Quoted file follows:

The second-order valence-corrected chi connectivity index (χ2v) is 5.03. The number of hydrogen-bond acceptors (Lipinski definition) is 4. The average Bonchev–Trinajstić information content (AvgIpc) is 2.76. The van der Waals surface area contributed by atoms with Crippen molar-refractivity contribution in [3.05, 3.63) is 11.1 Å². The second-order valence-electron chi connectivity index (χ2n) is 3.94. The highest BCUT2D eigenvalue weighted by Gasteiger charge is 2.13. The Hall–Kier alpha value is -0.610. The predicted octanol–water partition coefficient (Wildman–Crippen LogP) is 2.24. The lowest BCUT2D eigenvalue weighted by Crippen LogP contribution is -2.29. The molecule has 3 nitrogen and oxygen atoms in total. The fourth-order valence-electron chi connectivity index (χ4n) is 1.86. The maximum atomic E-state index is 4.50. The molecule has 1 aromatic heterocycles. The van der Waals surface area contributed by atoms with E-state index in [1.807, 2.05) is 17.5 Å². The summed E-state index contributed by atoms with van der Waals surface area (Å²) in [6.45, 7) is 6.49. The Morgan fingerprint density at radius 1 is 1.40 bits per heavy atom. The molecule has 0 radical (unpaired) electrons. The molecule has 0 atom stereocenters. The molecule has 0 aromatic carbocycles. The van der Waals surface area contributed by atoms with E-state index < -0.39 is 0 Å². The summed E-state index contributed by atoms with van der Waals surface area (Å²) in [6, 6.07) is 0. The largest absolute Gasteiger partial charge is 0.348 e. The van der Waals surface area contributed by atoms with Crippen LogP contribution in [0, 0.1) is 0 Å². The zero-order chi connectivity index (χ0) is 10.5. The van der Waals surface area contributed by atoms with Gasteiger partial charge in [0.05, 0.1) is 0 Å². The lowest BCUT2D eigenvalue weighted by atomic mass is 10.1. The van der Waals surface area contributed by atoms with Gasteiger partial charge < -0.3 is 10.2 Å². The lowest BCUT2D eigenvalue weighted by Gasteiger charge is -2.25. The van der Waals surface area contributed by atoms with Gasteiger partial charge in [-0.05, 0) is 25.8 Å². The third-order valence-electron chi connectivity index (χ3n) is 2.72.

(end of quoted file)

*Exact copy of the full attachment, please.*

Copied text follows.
The second-order valence-corrected chi connectivity index (χ2v) is 5.03. The number of hydrogen-bond acceptors (Lipinski definition) is 4. The average Bonchev–Trinajstić information content (AvgIpc) is 2.76. The van der Waals surface area contributed by atoms with Crippen molar-refractivity contribution in [3.05, 3.63) is 11.1 Å². The second-order valence-electron chi connectivity index (χ2n) is 3.94. The highest BCUT2D eigenvalue weighted by Gasteiger charge is 2.13. The Hall–Kier alpha value is -0.610. The predicted octanol–water partition coefficient (Wildman–Crippen LogP) is 2.24. The lowest BCUT2D eigenvalue weighted by Crippen LogP contribution is -2.29. The molecule has 3 nitrogen and oxygen atoms in total. The fourth-order valence-electron chi connectivity index (χ4n) is 1.86. The maximum atomic E-state index is 4.50. The molecule has 1 aromatic heterocycles. The van der Waals surface area contributed by atoms with E-state index in [1.807, 2.05) is 17.5 Å². The summed E-state index contributed by atoms with van der Waals surface area (Å²) in [6.45, 7) is 6.49. The Morgan fingerprint density at radius 1 is 1.40 bits per heavy atom. The molecule has 0 radical (unpaired) electrons. The molecule has 0 atom stereocenters. The molecule has 0 aromatic carbocycles. The van der Waals surface area contributed by atoms with E-state index < -0.39 is 0 Å². The summed E-state index contributed by atoms with van der Waals surface area (Å²) in [6, 6.07) is 0. The largest absolute Gasteiger partial charge is 0.348 e. The van der Waals surface area contributed by atoms with Crippen LogP contribution in [0, 0.1) is 0 Å². The zero-order chi connectivity index (χ0) is 10.5. The van der Waals surface area contributed by atoms with Gasteiger partial charge in [0.05, 0.1) is 0 Å². The lowest BCUT2D eigenvalue weighted by atomic mass is 10.1. The van der Waals surface area contributed by atoms with Gasteiger partial charge < -0.3 is 10.2 Å². The lowest BCUT2D eigenvalue weighted by Gasteiger charge is -2.25. The van der Waals surface area contributed by atoms with Gasteiger partial charge in [-0.05, 0) is 25.8 Å². The third-order valence-electron chi connectivity index (χ3n) is 2.72.